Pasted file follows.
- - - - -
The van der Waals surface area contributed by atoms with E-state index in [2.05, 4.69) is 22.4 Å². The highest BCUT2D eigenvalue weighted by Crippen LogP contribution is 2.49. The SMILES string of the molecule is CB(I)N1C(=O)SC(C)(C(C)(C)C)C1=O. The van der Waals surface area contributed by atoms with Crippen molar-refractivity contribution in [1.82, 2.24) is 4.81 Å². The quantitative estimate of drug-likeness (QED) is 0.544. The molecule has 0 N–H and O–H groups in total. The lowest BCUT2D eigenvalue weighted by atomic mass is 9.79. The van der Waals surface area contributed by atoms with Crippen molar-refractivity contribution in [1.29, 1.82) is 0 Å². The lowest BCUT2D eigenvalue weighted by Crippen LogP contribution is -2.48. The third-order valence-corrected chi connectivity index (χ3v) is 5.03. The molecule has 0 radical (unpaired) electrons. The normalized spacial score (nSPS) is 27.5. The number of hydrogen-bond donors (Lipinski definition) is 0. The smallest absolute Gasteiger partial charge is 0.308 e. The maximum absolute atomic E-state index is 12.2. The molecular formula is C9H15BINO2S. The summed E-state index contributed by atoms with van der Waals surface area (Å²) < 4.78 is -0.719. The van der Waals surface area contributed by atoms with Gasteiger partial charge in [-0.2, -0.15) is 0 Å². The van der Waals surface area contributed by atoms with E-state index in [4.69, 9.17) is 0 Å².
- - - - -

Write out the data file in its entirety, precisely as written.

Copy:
The van der Waals surface area contributed by atoms with E-state index in [2.05, 4.69) is 22.4 Å². The highest BCUT2D eigenvalue weighted by Crippen LogP contribution is 2.49. The SMILES string of the molecule is CB(I)N1C(=O)SC(C)(C(C)(C)C)C1=O. The van der Waals surface area contributed by atoms with Crippen molar-refractivity contribution in [1.82, 2.24) is 4.81 Å². The quantitative estimate of drug-likeness (QED) is 0.544. The molecule has 0 N–H and O–H groups in total. The lowest BCUT2D eigenvalue weighted by atomic mass is 9.79. The van der Waals surface area contributed by atoms with Crippen molar-refractivity contribution in [1.29, 1.82) is 0 Å². The lowest BCUT2D eigenvalue weighted by Crippen LogP contribution is -2.48. The third-order valence-corrected chi connectivity index (χ3v) is 5.03. The molecule has 0 radical (unpaired) electrons. The normalized spacial score (nSPS) is 27.5. The number of hydrogen-bond donors (Lipinski definition) is 0. The smallest absolute Gasteiger partial charge is 0.308 e. The maximum absolute atomic E-state index is 12.2. The molecular formula is C9H15BINO2S. The summed E-state index contributed by atoms with van der Waals surface area (Å²) < 4.78 is -0.719. The van der Waals surface area contributed by atoms with Gasteiger partial charge in [-0.2, -0.15) is 0 Å². The van der Waals surface area contributed by atoms with E-state index in [4.69, 9.17) is 0 Å².